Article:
I tried desperately to fix it this morning. I was so desperate, that I let time get away from me and I was a half an hour late to work. None of the old stand-by fixes worked, and it was then that it hit me: I am completely dependent on my iPod. When faced with the idea of living a life without my iPod, I never even considered that I could go back to the cd player life for a while. Not once did I think, ‚ÄúI can‚Äôt afford one right now. I guess I will have to save up and get one this summer.‚Äù All I could think was that if it had in fact died, if the hard drive was busted (this is my overwhelming suspicion), if it were broken beyond repair, I would have to suck it up and take the paltry 10% off a brand new iPod. I would have to. There is no way I can live without my iPod.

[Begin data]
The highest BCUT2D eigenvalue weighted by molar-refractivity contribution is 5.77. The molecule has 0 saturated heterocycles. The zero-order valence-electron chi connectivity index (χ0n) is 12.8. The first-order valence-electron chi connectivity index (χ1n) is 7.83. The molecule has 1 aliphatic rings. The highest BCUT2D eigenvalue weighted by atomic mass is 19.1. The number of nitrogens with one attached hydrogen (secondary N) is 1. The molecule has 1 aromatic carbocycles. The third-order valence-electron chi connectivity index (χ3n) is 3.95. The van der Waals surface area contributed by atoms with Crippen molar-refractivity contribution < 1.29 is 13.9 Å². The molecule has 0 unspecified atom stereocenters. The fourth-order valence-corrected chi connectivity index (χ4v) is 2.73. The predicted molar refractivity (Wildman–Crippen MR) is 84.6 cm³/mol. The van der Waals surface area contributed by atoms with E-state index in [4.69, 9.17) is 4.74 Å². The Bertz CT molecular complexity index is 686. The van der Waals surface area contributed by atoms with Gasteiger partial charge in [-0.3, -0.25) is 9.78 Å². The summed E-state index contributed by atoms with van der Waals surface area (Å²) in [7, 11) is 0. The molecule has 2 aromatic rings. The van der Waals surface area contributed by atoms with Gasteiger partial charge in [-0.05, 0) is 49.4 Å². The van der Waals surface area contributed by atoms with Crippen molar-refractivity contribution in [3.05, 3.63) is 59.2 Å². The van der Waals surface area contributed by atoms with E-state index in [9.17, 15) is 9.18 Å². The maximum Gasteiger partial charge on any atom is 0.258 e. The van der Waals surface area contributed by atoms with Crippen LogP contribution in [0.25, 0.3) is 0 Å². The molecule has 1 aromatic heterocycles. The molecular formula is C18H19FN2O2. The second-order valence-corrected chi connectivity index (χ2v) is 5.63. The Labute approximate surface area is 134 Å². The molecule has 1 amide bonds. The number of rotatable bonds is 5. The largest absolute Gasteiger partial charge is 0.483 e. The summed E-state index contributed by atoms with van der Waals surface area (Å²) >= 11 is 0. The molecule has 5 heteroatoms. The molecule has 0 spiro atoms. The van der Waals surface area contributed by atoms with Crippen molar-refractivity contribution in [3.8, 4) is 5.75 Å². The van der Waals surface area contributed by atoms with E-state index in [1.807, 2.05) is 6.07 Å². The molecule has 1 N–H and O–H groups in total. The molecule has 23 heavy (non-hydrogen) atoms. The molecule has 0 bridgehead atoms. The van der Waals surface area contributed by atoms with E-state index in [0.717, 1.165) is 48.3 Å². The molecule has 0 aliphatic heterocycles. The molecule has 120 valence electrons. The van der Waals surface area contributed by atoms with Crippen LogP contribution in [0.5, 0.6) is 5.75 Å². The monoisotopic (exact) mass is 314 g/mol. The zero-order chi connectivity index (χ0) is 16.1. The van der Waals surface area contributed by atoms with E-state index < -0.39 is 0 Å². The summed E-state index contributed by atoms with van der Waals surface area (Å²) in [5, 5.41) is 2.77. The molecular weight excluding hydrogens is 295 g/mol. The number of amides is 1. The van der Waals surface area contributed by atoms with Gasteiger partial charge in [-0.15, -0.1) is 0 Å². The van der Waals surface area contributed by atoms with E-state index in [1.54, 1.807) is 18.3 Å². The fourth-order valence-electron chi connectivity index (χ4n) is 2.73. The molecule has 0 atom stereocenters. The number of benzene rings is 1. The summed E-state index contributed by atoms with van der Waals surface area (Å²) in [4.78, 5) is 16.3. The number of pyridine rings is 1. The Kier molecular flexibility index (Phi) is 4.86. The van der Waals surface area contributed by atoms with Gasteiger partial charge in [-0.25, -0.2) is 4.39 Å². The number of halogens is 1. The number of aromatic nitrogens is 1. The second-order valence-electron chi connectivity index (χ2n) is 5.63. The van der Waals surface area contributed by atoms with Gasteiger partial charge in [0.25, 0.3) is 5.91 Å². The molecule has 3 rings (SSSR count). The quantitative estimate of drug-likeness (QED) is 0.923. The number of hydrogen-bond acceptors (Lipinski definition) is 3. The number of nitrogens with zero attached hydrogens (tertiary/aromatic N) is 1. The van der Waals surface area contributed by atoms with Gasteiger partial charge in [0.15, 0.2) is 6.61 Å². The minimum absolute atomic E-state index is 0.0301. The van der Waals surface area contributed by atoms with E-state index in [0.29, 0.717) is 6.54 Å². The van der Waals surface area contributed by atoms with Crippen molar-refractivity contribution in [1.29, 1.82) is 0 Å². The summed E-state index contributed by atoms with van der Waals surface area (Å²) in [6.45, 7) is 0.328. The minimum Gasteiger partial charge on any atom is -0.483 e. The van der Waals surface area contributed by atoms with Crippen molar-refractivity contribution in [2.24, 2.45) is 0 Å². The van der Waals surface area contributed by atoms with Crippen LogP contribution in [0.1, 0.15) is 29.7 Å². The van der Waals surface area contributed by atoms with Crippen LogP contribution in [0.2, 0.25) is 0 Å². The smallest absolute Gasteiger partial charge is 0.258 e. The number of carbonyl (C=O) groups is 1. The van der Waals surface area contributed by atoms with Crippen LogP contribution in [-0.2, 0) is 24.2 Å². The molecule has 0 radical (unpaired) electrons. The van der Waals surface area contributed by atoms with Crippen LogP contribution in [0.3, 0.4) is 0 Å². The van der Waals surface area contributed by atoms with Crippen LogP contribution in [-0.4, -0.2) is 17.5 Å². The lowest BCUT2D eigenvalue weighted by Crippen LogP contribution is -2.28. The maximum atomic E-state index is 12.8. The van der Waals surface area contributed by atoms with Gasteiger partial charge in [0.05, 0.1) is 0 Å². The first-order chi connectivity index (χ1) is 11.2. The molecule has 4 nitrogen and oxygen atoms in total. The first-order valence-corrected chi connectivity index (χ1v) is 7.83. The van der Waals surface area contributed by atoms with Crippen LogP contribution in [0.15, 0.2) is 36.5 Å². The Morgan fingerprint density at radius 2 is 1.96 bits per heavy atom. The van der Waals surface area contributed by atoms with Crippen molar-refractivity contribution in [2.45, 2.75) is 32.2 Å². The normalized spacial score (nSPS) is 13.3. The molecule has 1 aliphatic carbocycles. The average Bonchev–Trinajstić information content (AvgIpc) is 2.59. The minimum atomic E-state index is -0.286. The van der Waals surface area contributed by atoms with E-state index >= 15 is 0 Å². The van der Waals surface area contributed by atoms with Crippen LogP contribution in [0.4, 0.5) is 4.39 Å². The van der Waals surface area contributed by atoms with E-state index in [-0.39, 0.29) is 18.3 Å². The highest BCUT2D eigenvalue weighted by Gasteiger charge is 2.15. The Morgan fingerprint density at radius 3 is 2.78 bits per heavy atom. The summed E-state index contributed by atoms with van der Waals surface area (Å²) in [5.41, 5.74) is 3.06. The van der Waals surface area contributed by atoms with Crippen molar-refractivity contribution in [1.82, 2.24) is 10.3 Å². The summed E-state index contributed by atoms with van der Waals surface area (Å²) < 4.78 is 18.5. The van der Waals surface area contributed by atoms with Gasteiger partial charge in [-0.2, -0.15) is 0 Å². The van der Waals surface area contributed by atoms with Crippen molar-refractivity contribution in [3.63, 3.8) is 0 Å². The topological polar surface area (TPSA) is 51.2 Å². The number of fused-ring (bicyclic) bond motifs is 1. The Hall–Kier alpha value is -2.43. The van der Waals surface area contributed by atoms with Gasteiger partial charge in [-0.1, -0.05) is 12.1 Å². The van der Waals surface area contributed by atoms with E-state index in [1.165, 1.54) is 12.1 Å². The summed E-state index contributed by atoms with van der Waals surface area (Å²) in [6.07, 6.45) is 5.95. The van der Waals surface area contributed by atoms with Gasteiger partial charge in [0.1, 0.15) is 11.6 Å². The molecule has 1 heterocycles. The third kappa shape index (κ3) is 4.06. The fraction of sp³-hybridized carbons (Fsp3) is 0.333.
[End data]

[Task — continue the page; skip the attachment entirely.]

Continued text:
Why? What‚Äôs the big deal? It‚Äôs a tiny piece of machinery. It‚Äôs not the end of the world. This is my defense: I‚Äôm a music person. I love music. Love might not even be the right word for it. I can‚Äôt break songs down and explain to you why the chord structure is perfect or what the lyrics to a song might actually mean (okay, sometimes I can), but I was buying 45s with my allowance when I was 6 years old. My tastes as a child weren‚Äôt immaculate by any means. Some of them were downright embarrassing. Nowadays, it‚Äôs the rare occasion that I go into a store and don‚Äôt roll my eyes or jump for joy when I hear what they are playing. I‚Äôve been known to sing along at inappropriate times. I always have a song stuck in my head. Always. When the right song plays at the right moment, it makes the moment even more perfect. The iPod provides people like me with this kind of service every moment of the day. I have realized over the years that you really can‚Äôt manufacture a moment like that, but my iPod lets me keep that delusion up some of the time. I‚Äôve made playlists for every season. I know what song to put on if it‚Äôs rainy (any Death Cab), what to put on if it‚Äôs sunny (‚ÄúSaturday Morning‚Äù by the Eels). If it‚Äôs on my iPod, I‚Äôm a click away from hearing whatever my heart desires. It‚Äôs a nice feeling.